The Haitian Creole Language: History, Structure, Use, and Education

The Haitian Creole Language: History, Structure, Use, and Education

by Arthur K. Spears
     
 

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The Haitian Creole Language is the first book that deals broadly with a language that has too long lived in the shadow of French. With chapters contributed by the leading scholars in the study of Creole, it provides information on this language's history; structure; and use in education, literature, and social interaction. Although spoken by virtually all Haitians,

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Overview

The Haitian Creole Language is the first book that deals broadly with a language that has too long lived in the shadow of French. With chapters contributed by the leading scholars in the study of Creole, it provides information on this language's history; structure; and use in education, literature, and social interaction. Although spoken by virtually all Haitians, Creole was recognized as the co-official language of Haiti only a little over twenty years ago. The Haitian Creole Language provides essential information for professionals, other service providers, and Creole speakers who are interested in furthering the use of Creole in Haiti and the Haitian diaspora. Increased language competencies would greatly promote the education of Creole speakers and their participation in the social and political life of their countries of residence. This book is an indispensable tool for those seeking knowledge about the centrality of language in the affairs of Haiti, its people, and its diaspora.

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Editorial Reviews

Salikoko S. Mufwene
This book presents a rich global take on language practice in Haiti and the Haitian Diaspora, especially in North America. The contributors, most of them established Haitian scholars, present informative perspectives on the colonial and post-colonial history of Haiti (focusing on the contacts of populations and of their languages, as well as on the consequences of the gradual demise of its formal economy since the Haitian Revolution). They also explore the emergence and structures of Haitian Creole, its ethnographic status against that of French, and issues regarding its graphic system and its use in education. Linguists and non-linguists alike will appreciate having so much useful information provided in a prose that is very accessible. Spears and Joseph have set an outstanding example that can be followed for other creole vernaculars.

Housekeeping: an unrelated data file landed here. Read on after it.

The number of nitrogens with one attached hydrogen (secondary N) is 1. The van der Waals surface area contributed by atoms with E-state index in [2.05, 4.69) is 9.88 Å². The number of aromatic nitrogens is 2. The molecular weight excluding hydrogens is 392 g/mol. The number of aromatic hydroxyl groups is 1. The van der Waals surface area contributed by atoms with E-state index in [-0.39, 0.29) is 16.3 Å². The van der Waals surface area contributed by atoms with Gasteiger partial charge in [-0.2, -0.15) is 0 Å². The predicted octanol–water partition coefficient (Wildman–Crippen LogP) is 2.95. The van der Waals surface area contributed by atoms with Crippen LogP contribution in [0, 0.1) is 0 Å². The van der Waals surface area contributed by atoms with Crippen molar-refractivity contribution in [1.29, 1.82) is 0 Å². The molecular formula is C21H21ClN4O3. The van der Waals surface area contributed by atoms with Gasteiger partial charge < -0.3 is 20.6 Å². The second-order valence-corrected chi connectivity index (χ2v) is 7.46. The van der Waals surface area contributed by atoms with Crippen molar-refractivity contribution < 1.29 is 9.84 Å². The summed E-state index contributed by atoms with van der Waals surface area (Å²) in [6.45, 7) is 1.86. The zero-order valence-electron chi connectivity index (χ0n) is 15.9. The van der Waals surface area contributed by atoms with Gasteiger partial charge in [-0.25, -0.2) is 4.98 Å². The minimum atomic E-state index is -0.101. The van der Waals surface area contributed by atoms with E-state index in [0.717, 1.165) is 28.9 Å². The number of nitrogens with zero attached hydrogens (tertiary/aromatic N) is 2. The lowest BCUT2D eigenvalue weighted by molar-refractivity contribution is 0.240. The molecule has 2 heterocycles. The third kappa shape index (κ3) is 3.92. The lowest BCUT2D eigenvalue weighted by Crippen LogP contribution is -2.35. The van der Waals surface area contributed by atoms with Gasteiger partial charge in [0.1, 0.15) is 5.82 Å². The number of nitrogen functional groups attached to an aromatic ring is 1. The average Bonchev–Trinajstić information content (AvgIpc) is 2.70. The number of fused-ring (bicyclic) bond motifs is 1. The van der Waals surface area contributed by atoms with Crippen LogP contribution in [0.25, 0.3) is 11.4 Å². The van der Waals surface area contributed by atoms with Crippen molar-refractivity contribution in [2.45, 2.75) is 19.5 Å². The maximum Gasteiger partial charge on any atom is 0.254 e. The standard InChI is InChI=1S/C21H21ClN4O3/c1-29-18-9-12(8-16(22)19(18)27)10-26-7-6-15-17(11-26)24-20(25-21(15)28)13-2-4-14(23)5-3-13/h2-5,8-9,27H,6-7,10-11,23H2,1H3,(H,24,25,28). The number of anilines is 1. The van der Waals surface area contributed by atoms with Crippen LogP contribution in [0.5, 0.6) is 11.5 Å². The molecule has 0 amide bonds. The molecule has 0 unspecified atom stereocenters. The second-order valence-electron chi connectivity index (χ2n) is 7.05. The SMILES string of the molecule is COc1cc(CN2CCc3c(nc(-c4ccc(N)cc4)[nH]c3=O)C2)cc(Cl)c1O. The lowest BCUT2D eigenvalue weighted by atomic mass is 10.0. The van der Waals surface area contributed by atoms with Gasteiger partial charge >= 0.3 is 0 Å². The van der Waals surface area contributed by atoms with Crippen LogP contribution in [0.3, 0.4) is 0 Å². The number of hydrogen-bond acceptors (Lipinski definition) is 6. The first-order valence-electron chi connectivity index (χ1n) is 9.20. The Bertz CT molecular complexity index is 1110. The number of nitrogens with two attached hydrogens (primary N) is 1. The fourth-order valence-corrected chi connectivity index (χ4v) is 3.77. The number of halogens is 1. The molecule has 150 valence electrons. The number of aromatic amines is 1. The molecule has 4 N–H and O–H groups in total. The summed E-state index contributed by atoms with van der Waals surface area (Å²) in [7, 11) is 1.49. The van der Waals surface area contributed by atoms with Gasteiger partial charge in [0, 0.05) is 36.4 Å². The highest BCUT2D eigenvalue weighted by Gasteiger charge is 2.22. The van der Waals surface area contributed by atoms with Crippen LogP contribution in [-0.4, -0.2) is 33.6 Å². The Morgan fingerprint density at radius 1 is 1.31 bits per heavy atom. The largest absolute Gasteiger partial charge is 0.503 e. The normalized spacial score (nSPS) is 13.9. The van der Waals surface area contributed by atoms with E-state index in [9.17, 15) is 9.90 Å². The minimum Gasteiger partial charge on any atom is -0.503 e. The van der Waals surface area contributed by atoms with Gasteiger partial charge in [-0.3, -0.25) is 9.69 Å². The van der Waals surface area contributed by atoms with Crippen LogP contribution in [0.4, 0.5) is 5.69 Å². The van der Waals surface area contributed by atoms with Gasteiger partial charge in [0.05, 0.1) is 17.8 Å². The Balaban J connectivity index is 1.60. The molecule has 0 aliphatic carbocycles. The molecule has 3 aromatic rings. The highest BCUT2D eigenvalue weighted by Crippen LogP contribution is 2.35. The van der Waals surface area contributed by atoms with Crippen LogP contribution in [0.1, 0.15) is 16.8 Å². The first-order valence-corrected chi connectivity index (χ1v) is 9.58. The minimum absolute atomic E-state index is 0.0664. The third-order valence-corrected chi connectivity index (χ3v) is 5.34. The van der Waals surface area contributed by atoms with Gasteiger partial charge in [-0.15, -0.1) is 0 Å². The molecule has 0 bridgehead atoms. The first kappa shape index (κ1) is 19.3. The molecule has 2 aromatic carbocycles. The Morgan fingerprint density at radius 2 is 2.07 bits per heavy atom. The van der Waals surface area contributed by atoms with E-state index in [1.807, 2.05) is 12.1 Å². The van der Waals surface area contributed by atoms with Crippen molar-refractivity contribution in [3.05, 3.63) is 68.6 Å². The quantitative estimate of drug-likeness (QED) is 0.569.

Michel DeGraff
This book could not be more timely, when so many observers worldwide are analyzing Haiti as they assist in the rebuilding of this long beleaguered nation. As it turns out, one of the fundamental impediments in building a better Haiti for all has long been a thorough misuse of language in its education system: French is still used as the major language of instruction even though it is, in effect, a foreign language for the majority of Haitians. These chapters will instill better knowledge and respect of Haiti and Haitian Creole and will promote Haiti's national language both as an indispensable language of instruction at all levels of Haiti's education system and as an important topic of research in Haiti and beyond. Such promotion of Haitian Creole will contribute to the socioeconomic betterment of monolingual Haitian Creole speakers-the vast majority of Haitians in Haiti. Altogether the contributors to this anthology are to be commended for their exemplary use of scholarship toward progressive social change. The book's lucid analyses of the impact of neo-colonial ideology on language policy are also relevant to language-related social struggles outside of Haiti (witness, say, the "Ebonics" debate in the U.S.).

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Product Details

ISBN-13:
9780739172216
Publisher:
Lexington Books
Publication date:
09/24/2012
Series:
Caribbean Studies Series
Edition description:
Reprint
Pages:
320
Product dimensions:
5.90(w) x 9.00(h) x 1.00(d)

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Meet the Author

Arthur K. Spears is Professor of Linguistics and Anthropology at The Graduate Center of The City University of New York (CUNY). He is also Chair of the Anthropology Department and Director of Black Studies at The City College, CUNY. Dr. Spears’s research is in the areas of African American English; pidgin and creole languages, focusing on Haitian and other French-lexifier creoles; language and education; race and ideology; and controversial words. In addition to being the founder and first editor of Transforming Anthropology, the journal of the Association of Black Anthropologists, he is the former president of the Society for Pidgin and Creole Linguistics, an international body devoted to the study of language contact worldwide.

Carole M. Berotte Joseph is the President of The Bronx Community College of The City University of New York. She serves on the editorial boards of the Journal of the New York State Association for Bilingual Education and Wadabagei, a journal dealing with the Caribbean and its diaspora. Born in Haiti, Dr. Berotte Joseph has lectured exten¬sively on educational policy issues facing Haitian com¬munities in the United States and in Haiti.

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